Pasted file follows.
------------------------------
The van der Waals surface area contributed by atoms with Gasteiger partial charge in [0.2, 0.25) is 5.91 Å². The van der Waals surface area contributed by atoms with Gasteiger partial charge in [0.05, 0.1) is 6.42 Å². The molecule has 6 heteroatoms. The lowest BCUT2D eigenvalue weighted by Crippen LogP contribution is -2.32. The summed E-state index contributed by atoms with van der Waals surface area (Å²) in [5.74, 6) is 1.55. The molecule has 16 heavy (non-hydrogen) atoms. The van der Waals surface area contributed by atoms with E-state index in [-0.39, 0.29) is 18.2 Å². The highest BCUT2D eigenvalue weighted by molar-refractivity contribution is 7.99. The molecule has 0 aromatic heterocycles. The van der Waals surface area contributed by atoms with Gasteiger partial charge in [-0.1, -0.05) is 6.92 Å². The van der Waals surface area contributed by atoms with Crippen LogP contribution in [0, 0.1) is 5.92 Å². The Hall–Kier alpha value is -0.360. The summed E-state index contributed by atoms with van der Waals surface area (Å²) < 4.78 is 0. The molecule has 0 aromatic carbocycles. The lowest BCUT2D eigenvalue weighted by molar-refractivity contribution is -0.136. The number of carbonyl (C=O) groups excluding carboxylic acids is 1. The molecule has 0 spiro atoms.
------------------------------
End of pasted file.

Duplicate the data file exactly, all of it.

The van der Waals surface area contributed by atoms with Gasteiger partial charge in [0.2, 0.25) is 5.91 Å². The van der Waals surface area contributed by atoms with Gasteiger partial charge in [0.05, 0.1) is 6.42 Å². The molecule has 6 heteroatoms. The lowest BCUT2D eigenvalue weighted by Crippen LogP contribution is -2.32. The summed E-state index contributed by atoms with van der Waals surface area (Å²) in [5.74, 6) is 1.55. The molecule has 16 heavy (non-hydrogen) atoms. The van der Waals surface area contributed by atoms with E-state index in [-0.39, 0.29) is 18.2 Å². The highest BCUT2D eigenvalue weighted by molar-refractivity contribution is 7.99. The molecule has 0 aromatic heterocycles. The van der Waals surface area contributed by atoms with Gasteiger partial charge in [-0.1, -0.05) is 6.92 Å². The van der Waals surface area contributed by atoms with Crippen LogP contribution in [0, 0.1) is 5.92 Å². The Hall–Kier alpha value is -0.360. The summed E-state index contributed by atoms with van der Waals surface area (Å²) < 4.78 is 0. The molecule has 0 aromatic carbocycles. The lowest BCUT2D eigenvalue weighted by molar-refractivity contribution is -0.136. The number of carbonyl (C=O) groups excluding carboxylic acids is 1. The molecule has 0 spiro atoms.